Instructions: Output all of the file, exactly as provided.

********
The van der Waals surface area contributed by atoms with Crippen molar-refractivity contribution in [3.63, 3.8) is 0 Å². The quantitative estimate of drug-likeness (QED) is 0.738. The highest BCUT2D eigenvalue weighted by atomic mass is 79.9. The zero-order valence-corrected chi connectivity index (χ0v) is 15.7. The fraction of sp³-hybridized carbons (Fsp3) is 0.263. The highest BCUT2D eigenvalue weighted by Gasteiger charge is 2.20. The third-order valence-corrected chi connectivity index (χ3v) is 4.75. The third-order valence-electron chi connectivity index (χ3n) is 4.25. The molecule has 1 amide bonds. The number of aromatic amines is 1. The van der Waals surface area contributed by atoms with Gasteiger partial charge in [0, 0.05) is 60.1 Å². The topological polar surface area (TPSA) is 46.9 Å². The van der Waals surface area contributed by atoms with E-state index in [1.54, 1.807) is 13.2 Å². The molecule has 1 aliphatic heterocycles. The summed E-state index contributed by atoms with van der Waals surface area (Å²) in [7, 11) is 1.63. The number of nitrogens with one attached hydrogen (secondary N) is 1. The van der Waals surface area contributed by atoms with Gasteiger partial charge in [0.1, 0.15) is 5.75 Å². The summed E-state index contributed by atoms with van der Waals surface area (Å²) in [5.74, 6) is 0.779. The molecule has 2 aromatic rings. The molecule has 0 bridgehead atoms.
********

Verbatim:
The van der Waals surface area contributed by atoms with Crippen molar-refractivity contribution in [3.63, 3.8) is 0 Å². The quantitative estimate of drug-likeness (QED) is 0.738. The highest BCUT2D eigenvalue weighted by atomic mass is 79.9. The zero-order valence-corrected chi connectivity index (χ0v) is 15.7. The fraction of sp³-hybridized carbons (Fsp3) is 0.263. The highest BCUT2D eigenvalue weighted by Gasteiger charge is 2.20. The third-order valence-corrected chi connectivity index (χ3v) is 4.75. The third-order valence-electron chi connectivity index (χ3n) is 4.25. The molecule has 1 amide bonds. The number of aromatic amines is 1. The van der Waals surface area contributed by atoms with Gasteiger partial charge in [0, 0.05) is 60.1 Å². The topological polar surface area (TPSA) is 46.9 Å². The van der Waals surface area contributed by atoms with E-state index in [1.54, 1.807) is 13.2 Å². The molecule has 1 aliphatic heterocycles. The summed E-state index contributed by atoms with van der Waals surface area (Å²) in [7, 11) is 1.63. The number of nitrogens with one attached hydrogen (secondary N) is 1. The van der Waals surface area contributed by atoms with Gasteiger partial charge in [0.1, 0.15) is 5.75 Å². The summed E-state index contributed by atoms with van der Waals surface area (Å²) in [5.74, 6) is 0.779. The molecule has 2 aromatic rings. The molecule has 0 bridgehead atoms.